Did you know that there are approximately 1,100 species of mice? Mice and other rodents are world class carriers of diseases. No self respecting home owner likes to get an infestation of mice. Sadly for avid bird watchers who own feeders, these rodents can be a problem. “Why? Do bird feeders attract mice?” you ask. They certainly do.
However, with the help of a few tricks, I managed to effectively eliminate this problem with my bird feeders.
Problems with Mice in Relation to Bird Feeders
Mice are commonly hated by society. They are one of the unwitting symbols of diseases and uncleanness. But what problems can they cause if they loiter around bird feeders?
- Consuming seed and other foods meant for birdsf
- Scaring away skittish birds
- Infecting bird foods with their urine or feces
- Transmitting diseases to birds
- Damaging the bird feed to access the food
Mice are comfortable sharing a home with us humans, which is ironic considering how uncomfortable humans are with mice living in their walls. And oftentimes, these rodents present the same problems as they do with bird feeders: damage and contamination. And if a bird feeder is left unprotected, the presence of mice can increase exponentially. I, for one, don’t like the thought of that.
7 Tips to Prevent Mice Infestation Around Bird Feeders
1. Install a Baffle
A baffle is basic defense against rodents such as squirrels and mice. A bird feeder without a baffle invites rodents to a party. It is important to note, though, that the baffle should be tight fitting. Mice are very small. They can squeeze through holes in which a ball point pen can go through. They look larger than they actually are just because of their fur.
2. Keep the Area Clean
Mice forage for food. Fallen seeds and seed hulls make foraging a lot easier for these pests. Letting bird food fall to the ground is an effective way of attracting more mice to the feeder. A seed tray prevents that.
In the name of cleanliness, use shelled seeds. Without shells, there is no possibility of them being thrown around your yard.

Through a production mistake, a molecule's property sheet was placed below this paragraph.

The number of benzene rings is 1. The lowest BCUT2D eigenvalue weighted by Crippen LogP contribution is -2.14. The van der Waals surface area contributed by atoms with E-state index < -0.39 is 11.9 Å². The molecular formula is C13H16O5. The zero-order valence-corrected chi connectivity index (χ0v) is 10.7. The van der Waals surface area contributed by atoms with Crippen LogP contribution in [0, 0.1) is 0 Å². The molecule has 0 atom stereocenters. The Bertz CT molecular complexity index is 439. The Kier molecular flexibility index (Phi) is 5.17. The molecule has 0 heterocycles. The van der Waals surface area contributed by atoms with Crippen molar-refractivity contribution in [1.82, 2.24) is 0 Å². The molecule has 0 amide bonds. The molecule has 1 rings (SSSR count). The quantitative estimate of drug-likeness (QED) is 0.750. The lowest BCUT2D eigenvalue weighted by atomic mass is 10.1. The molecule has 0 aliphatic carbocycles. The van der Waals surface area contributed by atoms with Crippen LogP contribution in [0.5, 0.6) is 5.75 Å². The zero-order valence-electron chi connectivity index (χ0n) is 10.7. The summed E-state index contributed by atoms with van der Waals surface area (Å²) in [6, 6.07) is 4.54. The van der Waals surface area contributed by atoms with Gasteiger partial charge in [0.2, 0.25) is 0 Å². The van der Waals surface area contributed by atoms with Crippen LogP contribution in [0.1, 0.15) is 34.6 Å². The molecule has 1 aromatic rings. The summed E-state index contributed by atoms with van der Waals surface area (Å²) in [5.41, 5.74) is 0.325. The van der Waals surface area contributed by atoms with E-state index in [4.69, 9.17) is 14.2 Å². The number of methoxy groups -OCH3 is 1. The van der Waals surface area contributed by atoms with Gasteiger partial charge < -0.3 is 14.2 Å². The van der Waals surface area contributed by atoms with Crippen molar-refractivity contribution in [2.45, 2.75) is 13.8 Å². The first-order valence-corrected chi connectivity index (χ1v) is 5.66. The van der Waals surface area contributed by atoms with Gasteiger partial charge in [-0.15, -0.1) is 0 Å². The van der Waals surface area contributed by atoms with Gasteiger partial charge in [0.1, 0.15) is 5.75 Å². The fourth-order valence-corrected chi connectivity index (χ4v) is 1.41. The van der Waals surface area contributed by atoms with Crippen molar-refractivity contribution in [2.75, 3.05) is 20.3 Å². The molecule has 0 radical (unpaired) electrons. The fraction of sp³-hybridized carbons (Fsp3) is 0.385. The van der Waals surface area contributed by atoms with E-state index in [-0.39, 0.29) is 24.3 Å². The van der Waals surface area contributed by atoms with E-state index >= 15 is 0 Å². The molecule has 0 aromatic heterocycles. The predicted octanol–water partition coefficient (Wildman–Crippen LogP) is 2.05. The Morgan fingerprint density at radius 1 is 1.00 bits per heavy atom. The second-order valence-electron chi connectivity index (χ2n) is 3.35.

3. Avoid Ground Feeders
In light of how mice can easily get to bird food on the ground, it’s important to avoid ground feeders. Ground feeders are a lot easier for mice to get to than hanging feeders.
4. Use Wire or Metal Hangers to Hang Feeders
Speaking of hanging feeders, it’s best to hang them with a wire or metal hanger. Mice can’t climb on metallic surfaces. These surfaces are just too smooth for rodents to get a good grip on. Sometimes, bird watchers like using posts for their bird feeders. If I had to use a post, I would avoid wood or plastic. Mice can climb wooden surfaces. And they can chew on plastics, causing damage. I’d stick to metal.
5. Use Spiced Bird Food
Mammals hate capsaicin, the particles that make chili peppers spicy. In fact, there are only two known mammals which can eat spicy foods and enjoy it. However, birds don’t taste it and are unaffected by it. By using spiced food, I managed to discourage rodents and other mammals from taking interest in my bird feeders.
If I can’t find spiced bird food in pet stores, I just add cayenne pepper or chili pepper flakes to the seeds.
6. Store Bird Food in Metal
As I already mentioned above, mice can chew on plastic. This is why I make sure to store bird food in metal containers that mice can’t get into.
7. Placement of Bird Feeder Matters
Mice only ventures out as far as 25 feet away from their homes in search of food. This is why I make sure that my bird feeder is at least 30 feet away from potential mice burrows or shelters. Other placement factors I keep in mind are trees and bushes. Mice and other rodents can jump and climb well. I ensure that my feeders are at least 5 feet from the ground and 10 feet from branches mice can jump horizontally from.
Other Tips to Discourage the Presence of Mice
Mice invading bird feeders might just be a small part of the problem. I have to make sure that there are no mice in my yard. Here’s how I do that.
- Trim bushes and trees so mice can’t hide and burrow under them.
- Keep my yard clean. An unclean yard is just conducive to more mice problems.
- Grow peppermint. Though not scientifically proven, it seems that mice hate the strong smell of mint.
What I NEVER Do Regarding Mice Problems
I NEVER want to hurt mice, even if they are disturbing the peace of my bird feeders. They are, after all, just trying to survive. They are still a part of nature.
Some people like putting petroleum jelly, glue, poison, or other substances on bird feeder posts or other places mice might step on. These substances are harmful and can kill mice. Besides, these substances can also harm birds. The mice killed by these things are potential food for birds of prey. The same poison I might be using to protect birds can also kill birds.
Another method I notice people resort to is an outdoor cat. Cats are just as likely to eat birds as they eat mice.
Do bird feeders attract mice? They certainly do. But with the tips I mentioned above, mice are discouraged from ever visiting bird feeders, as well as the yard, ever again.